A Virtuous Spiral

Spirituality and Career

Spirituality and Career

I hope this story helps illustrate for you some ways the insights from our inner work can dance with challenges in our career work, to touch and heal places that either alone could not reach.

I’ve found that karma yoga is the bridge to integrate inner and outer – like how the corpus callosum integrates the two hemispheres of our brain.  It provides a half-way house for us to try to apply new insights from our inner work into action.  And it also provides a model for acting in the world that is grounded in clarity and compassion – a model that we can start to infuse more and more into our livelihoods.

I’ve watched in fascination how this recipe forms a virtuous spiral, bringing me to places both in my inner spiritual life and in my career that I never dreamed of.

Buddhas in Action

A delightful moment in my personal journey was starting to teach mindfulness workshops at IBM.  This was a tumbling down of barriers between my career and my spiritual life.  I feel more and more a continuity between meditation, karma yoga, daily work and all parts of my life – a growing Buddha in action!   I’m very thankful for the wonderful opportunity of being on the Clear Sky Board, of working with Doug Duncan and Catherine Pawasarat doing karma yoga, and the rich learning of working with other explorers on the path.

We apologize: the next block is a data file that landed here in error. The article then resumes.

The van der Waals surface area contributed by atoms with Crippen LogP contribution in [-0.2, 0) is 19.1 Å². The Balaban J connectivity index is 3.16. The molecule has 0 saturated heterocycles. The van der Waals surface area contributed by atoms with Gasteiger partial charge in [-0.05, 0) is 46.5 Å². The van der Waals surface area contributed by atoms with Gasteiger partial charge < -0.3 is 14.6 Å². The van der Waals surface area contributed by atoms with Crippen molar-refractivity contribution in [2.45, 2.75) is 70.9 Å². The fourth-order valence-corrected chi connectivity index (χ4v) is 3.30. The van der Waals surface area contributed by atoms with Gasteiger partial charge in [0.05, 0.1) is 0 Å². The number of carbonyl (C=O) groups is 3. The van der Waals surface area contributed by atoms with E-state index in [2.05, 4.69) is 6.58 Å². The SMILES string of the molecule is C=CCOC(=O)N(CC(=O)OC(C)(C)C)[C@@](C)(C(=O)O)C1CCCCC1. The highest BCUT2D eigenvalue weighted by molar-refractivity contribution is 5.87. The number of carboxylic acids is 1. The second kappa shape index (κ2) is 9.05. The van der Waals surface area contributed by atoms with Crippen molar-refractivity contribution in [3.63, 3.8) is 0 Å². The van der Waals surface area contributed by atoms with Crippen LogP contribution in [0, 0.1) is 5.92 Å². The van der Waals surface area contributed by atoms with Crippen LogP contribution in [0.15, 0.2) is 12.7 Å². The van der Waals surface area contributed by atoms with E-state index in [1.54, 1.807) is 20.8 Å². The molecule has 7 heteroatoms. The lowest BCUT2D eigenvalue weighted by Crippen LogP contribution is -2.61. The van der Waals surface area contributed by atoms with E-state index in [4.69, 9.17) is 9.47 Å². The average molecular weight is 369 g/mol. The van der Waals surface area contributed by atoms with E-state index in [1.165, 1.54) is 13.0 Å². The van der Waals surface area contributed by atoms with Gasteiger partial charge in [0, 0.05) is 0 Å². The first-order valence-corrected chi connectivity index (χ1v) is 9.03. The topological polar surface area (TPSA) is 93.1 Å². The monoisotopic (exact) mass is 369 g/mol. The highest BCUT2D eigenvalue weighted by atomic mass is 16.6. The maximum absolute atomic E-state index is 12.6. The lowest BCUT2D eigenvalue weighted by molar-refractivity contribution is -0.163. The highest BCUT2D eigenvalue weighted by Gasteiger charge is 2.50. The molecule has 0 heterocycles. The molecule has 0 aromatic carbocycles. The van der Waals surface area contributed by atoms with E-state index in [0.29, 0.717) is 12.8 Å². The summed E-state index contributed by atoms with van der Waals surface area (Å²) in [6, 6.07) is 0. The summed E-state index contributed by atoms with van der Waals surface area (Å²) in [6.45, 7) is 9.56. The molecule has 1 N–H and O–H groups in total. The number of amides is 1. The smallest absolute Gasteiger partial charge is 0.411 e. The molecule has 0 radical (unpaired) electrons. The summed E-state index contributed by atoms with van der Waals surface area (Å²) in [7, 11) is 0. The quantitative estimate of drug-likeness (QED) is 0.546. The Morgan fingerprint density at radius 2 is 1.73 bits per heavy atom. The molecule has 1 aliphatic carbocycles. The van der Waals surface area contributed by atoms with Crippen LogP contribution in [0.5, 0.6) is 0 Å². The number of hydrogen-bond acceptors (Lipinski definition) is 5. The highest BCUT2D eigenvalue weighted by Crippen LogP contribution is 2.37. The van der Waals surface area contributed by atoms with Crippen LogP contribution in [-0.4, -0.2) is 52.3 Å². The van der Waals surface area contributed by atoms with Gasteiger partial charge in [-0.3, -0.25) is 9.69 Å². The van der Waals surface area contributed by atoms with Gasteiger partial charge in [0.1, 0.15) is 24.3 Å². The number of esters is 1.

What’s your experience?

How have you found your career and your spiritual life inter-connect?  If you feel some disconnect, what would you like to do to change that?  We’d love to hear your thoughts.

If this article inspired you, check out Planet Dharma’s upcoming summer retreat Buddhas In Action.

Explore Awakening Through Action further:

Summer Retreat Karma Yoga


Duncan Cryle is a Dharma teacher who works as a Fortune 500 executive in Sao Paolo, Brazil and Toronto, Canada.